Cyclin D2 Promotes the Proliferation of Human Mesenchymal Stem CellsKen Kono, Shingo Niimi and Rumi Sawada*
Division of Medical Devices, National Institute of Health Sciences, Japan
- Corresponding Author:
- Rumi Sawada
Division of Medical Devices
National Institute of Health Sciences
1-18-1 Kamiyoga, Setagaya-ku
Tokyo 158-8501, Japan
E-mail: [email protected]
Received date: October 24, 2013; Accepted date: December 26, 2013; Published date: December 28, 2013
Citation: Kono K, Niimi S, Sawada R (2013) Cyclin D2 Promotes the Proliferation of Human Mesenchymal Stem Cells. J Bone Marrow Res 2:136. doi:10.4172/2329-8820.1000136
Copyright: © 2013 Kono K, et al. This is an open-access article distributed under the terms of the Creative Commons Attribution License, which permits unrestricted use, distribution, and reproduction in any medium, provided the original author and source are credited.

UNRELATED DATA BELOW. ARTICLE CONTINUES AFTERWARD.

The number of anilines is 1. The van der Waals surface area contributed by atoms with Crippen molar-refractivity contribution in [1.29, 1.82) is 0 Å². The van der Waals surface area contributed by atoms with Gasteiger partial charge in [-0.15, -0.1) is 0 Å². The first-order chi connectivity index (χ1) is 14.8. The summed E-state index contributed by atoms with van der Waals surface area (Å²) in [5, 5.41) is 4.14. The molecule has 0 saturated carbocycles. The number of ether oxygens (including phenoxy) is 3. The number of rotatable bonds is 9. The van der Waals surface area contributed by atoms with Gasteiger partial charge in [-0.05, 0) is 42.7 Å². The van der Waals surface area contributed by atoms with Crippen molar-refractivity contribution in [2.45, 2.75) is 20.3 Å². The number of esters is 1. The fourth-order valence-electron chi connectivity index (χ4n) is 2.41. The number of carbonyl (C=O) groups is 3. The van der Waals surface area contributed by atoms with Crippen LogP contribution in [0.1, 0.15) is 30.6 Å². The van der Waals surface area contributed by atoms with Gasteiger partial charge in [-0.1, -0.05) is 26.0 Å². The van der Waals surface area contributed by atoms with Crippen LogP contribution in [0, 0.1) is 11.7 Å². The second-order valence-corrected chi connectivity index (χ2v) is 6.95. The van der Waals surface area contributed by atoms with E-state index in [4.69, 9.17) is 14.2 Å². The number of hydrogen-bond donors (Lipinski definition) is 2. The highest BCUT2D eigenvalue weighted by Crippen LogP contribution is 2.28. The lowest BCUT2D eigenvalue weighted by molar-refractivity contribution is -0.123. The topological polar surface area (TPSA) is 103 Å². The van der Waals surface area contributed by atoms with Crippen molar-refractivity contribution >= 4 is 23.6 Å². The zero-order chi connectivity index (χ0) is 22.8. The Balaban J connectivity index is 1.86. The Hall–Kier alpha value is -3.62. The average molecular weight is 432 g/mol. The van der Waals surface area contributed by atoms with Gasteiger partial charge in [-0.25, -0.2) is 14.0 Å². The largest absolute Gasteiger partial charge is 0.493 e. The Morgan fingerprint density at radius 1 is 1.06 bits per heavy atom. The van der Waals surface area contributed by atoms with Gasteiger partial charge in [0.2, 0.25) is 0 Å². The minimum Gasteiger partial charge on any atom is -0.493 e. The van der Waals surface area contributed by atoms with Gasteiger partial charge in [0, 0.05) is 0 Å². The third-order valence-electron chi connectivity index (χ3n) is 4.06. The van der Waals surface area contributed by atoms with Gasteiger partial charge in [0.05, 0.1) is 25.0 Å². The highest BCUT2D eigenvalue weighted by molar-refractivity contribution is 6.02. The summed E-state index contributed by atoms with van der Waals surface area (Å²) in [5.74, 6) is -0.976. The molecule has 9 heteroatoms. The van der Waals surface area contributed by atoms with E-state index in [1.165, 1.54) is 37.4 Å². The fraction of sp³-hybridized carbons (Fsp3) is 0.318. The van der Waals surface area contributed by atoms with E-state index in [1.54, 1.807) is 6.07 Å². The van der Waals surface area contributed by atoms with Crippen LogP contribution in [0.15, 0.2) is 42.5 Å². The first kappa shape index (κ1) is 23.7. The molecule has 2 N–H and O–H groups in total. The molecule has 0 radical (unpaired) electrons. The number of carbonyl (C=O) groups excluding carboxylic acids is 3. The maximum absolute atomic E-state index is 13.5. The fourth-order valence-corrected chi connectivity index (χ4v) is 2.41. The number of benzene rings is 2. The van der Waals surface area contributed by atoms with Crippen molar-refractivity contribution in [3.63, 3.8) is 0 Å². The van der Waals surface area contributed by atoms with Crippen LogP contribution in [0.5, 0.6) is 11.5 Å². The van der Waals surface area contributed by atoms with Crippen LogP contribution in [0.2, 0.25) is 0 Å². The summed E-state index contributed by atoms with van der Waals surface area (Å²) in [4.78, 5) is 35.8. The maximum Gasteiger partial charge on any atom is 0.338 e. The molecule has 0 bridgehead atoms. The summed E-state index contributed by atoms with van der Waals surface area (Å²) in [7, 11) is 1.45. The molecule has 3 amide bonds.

Background: Human mesenchymal stem cells (hMSCs) hold promise for use in cell-based therapies and tissue engineering. Although hMSCs are thought to be stable ex vivo, it is possible that they undergo an undesirable transformation to a phenotype of unlimited proliferation during ex vivo. In this study, we searched for the factor required for unlimited proliferation of hMSCs. Methods: Changes in gene expression were evaluated between hMSCs and Ewing’s sarcoma cell lines, which may be derived from hMSCs, using GeneChip Human Genome U133 plus 2.0 Array. A gene up-regulated by at least 10-fold in Ewing’s sarcoma cell lines, Cyclin D2, was overexpressed in hMSCs by a lentiviral vector. Results: Overexpression of Cyclin D2 in hMSCs altered cell morphology and promoted cell proliferation. Expression of transforming growth factor-b2 (TGF-b2), which induces senescence in hMSCs, was down-regulated in Cyclin D2- overexpressing hMSCs. Furthermore, Gene Ontology analysis revealed that Cyclin D2 overexpression activated expression of genes associated with proliferation and interphase. Conclusions: Cyclin D2 promotes hMSC proliferation and is a candidate biomaker for hMSC transformation.